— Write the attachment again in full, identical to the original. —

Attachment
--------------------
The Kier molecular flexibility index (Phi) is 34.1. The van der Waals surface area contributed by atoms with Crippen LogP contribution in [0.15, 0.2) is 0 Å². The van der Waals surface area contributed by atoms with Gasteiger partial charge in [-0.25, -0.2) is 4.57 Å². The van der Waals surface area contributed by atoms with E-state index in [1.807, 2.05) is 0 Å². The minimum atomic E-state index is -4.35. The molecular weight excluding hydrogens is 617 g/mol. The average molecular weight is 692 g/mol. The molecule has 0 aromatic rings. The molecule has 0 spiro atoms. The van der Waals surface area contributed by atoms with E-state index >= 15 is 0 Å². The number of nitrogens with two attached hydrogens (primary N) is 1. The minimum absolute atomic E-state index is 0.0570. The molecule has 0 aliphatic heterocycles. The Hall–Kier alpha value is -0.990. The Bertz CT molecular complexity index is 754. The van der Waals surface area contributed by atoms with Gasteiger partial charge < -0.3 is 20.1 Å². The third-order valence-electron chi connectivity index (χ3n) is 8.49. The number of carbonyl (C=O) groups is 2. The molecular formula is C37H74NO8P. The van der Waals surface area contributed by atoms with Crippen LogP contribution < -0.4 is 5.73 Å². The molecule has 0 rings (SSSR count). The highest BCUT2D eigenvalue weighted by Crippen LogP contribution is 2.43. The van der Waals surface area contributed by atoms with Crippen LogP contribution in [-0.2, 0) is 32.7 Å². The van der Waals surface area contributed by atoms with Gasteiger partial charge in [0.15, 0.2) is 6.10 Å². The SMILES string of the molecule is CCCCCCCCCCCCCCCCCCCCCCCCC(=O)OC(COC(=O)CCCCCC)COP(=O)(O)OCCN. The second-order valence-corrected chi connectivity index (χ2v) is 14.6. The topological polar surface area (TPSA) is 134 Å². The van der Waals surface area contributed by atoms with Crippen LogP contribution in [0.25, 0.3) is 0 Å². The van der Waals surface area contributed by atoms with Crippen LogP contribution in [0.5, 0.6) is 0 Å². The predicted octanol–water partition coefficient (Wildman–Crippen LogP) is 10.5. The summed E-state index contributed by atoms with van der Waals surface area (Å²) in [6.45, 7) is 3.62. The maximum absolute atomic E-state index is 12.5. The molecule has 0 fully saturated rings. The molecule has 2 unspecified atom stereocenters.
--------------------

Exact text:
The Kier molecular flexibility index (Phi) is 34.1. The van der Waals surface area contributed by atoms with Crippen LogP contribution in [0.15, 0.2) is 0 Å². The van der Waals surface area contributed by atoms with Gasteiger partial charge in [-0.25, -0.2) is 4.57 Å². The van der Waals surface area contributed by atoms with E-state index in [1.807, 2.05) is 0 Å². The minimum atomic E-state index is -4.35. The molecular weight excluding hydrogens is 617 g/mol. The average molecular weight is 692 g/mol. The molecule has 0 aromatic rings. The molecule has 0 spiro atoms. The van der Waals surface area contributed by atoms with E-state index >= 15 is 0 Å². The number of nitrogens with two attached hydrogens (primary N) is 1. The minimum absolute atomic E-state index is 0.0570. The molecule has 0 aliphatic heterocycles. The Hall–Kier alpha value is -0.990. The Bertz CT molecular complexity index is 754. The van der Waals surface area contributed by atoms with Gasteiger partial charge < -0.3 is 20.1 Å². The third-order valence-electron chi connectivity index (χ3n) is 8.49. The number of carbonyl (C=O) groups is 2. The molecular formula is C37H74NO8P. The van der Waals surface area contributed by atoms with Crippen LogP contribution < -0.4 is 5.73 Å². The molecule has 0 rings (SSSR count). The highest BCUT2D eigenvalue weighted by Crippen LogP contribution is 2.43. The van der Waals surface area contributed by atoms with Crippen LogP contribution in [-0.2, 0) is 32.7 Å². The van der Waals surface area contributed by atoms with Gasteiger partial charge in [0.15, 0.2) is 6.10 Å². The SMILES string of the molecule is CCCCCCCCCCCCCCCCCCCCCCCCC(=O)OC(COC(=O)CCCCCC)COP(=O)(O)OCCN. The second-order valence-corrected chi connectivity index (χ2v) is 14.6. The topological polar surface area (TPSA) is 134 Å². The van der Waals surface area contributed by atoms with Crippen LogP contribution in [0.25, 0.3) is 0 Å². The van der Waals surface area contributed by atoms with Crippen LogP contribution in [0.5, 0.6) is 0 Å². The predicted octanol–water partition coefficient (Wildman–Crippen LogP) is 10.5. The summed E-state index contributed by atoms with van der Waals surface area (Å²) in [6.45, 7) is 3.62. The maximum absolute atomic E-state index is 12.5. The molecule has 0 fully saturated rings. The molecule has 2 unspecified atom stereocenters.